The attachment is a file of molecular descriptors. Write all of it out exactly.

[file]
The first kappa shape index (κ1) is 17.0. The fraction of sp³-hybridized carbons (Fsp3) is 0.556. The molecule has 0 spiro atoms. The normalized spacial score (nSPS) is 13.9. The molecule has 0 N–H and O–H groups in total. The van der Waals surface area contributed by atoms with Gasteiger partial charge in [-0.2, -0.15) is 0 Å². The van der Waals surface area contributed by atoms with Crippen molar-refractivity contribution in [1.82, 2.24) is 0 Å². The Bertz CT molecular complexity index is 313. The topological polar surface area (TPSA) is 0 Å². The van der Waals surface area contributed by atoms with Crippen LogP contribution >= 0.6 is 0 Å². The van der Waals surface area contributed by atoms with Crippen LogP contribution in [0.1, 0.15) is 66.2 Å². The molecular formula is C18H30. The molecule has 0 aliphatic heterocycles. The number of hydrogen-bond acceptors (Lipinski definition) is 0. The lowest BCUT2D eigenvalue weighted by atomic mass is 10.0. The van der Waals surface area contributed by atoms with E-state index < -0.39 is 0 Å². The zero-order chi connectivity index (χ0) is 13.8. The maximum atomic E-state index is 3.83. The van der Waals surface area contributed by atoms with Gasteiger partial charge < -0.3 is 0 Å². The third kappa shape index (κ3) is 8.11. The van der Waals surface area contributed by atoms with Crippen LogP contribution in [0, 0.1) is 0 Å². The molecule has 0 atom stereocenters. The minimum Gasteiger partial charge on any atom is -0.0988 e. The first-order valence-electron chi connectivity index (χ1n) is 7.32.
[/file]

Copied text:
The first kappa shape index (κ1) is 17.0. The fraction of sp³-hybridized carbons (Fsp3) is 0.556. The molecule has 0 spiro atoms. The normalized spacial score (nSPS) is 13.9. The molecule has 0 N–H and O–H groups in total. The van der Waals surface area contributed by atoms with Gasteiger partial charge in [-0.2, -0.15) is 0 Å². The van der Waals surface area contributed by atoms with Crippen molar-refractivity contribution in [1.82, 2.24) is 0 Å². The Bertz CT molecular complexity index is 313. The topological polar surface area (TPSA) is 0 Å². The van der Waals surface area contributed by atoms with Crippen LogP contribution >= 0.6 is 0 Å². The van der Waals surface area contributed by atoms with Crippen LogP contribution in [0.1, 0.15) is 66.2 Å². The molecular formula is C18H30. The molecule has 0 aliphatic heterocycles. The number of hydrogen-bond acceptors (Lipinski definition) is 0. The lowest BCUT2D eigenvalue weighted by atomic mass is 10.0. The van der Waals surface area contributed by atoms with E-state index < -0.39 is 0 Å². The zero-order chi connectivity index (χ0) is 13.8. The maximum atomic E-state index is 3.83. The van der Waals surface area contributed by atoms with Gasteiger partial charge < -0.3 is 0 Å². The third kappa shape index (κ3) is 8.11. The van der Waals surface area contributed by atoms with Crippen LogP contribution in [0, 0.1) is 0 Å². The molecule has 0 atom stereocenters. The minimum Gasteiger partial charge on any atom is -0.0988 e. The first-order valence-electron chi connectivity index (χ1n) is 7.32.